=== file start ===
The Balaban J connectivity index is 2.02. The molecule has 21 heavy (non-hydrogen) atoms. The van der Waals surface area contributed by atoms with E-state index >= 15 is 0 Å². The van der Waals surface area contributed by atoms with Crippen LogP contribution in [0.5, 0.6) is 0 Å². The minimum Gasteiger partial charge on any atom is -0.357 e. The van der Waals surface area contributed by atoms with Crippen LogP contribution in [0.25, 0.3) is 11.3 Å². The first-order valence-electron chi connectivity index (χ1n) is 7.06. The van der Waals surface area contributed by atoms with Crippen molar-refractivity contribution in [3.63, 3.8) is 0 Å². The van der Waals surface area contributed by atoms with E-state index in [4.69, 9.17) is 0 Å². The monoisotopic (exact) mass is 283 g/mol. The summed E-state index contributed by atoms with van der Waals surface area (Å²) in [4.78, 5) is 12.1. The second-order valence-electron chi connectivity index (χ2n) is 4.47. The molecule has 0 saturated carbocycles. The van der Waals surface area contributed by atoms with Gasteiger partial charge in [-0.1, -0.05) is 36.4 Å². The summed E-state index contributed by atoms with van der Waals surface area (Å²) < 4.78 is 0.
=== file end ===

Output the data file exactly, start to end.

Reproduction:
The Balaban J connectivity index is 2.02. The molecule has 21 heavy (non-hydrogen) atoms. The van der Waals surface area contributed by atoms with E-state index >= 15 is 0 Å². The van der Waals surface area contributed by atoms with Crippen LogP contribution in [0.5, 0.6) is 0 Å². The minimum Gasteiger partial charge on any atom is -0.357 e. The van der Waals surface area contributed by atoms with Crippen LogP contribution in [0.25, 0.3) is 11.3 Å². The first-order valence-electron chi connectivity index (χ1n) is 7.06. The van der Waals surface area contributed by atoms with Crippen molar-refractivity contribution in [3.63, 3.8) is 0 Å². The van der Waals surface area contributed by atoms with E-state index in [4.69, 9.17) is 0 Å². The monoisotopic (exact) mass is 283 g/mol. The summed E-state index contributed by atoms with van der Waals surface area (Å²) in [4.78, 5) is 12.1. The second-order valence-electron chi connectivity index (χ2n) is 4.47. The molecule has 0 saturated carbocycles. The van der Waals surface area contributed by atoms with Gasteiger partial charge in [-0.1, -0.05) is 36.4 Å². The summed E-state index contributed by atoms with van der Waals surface area (Å²) < 4.78 is 0.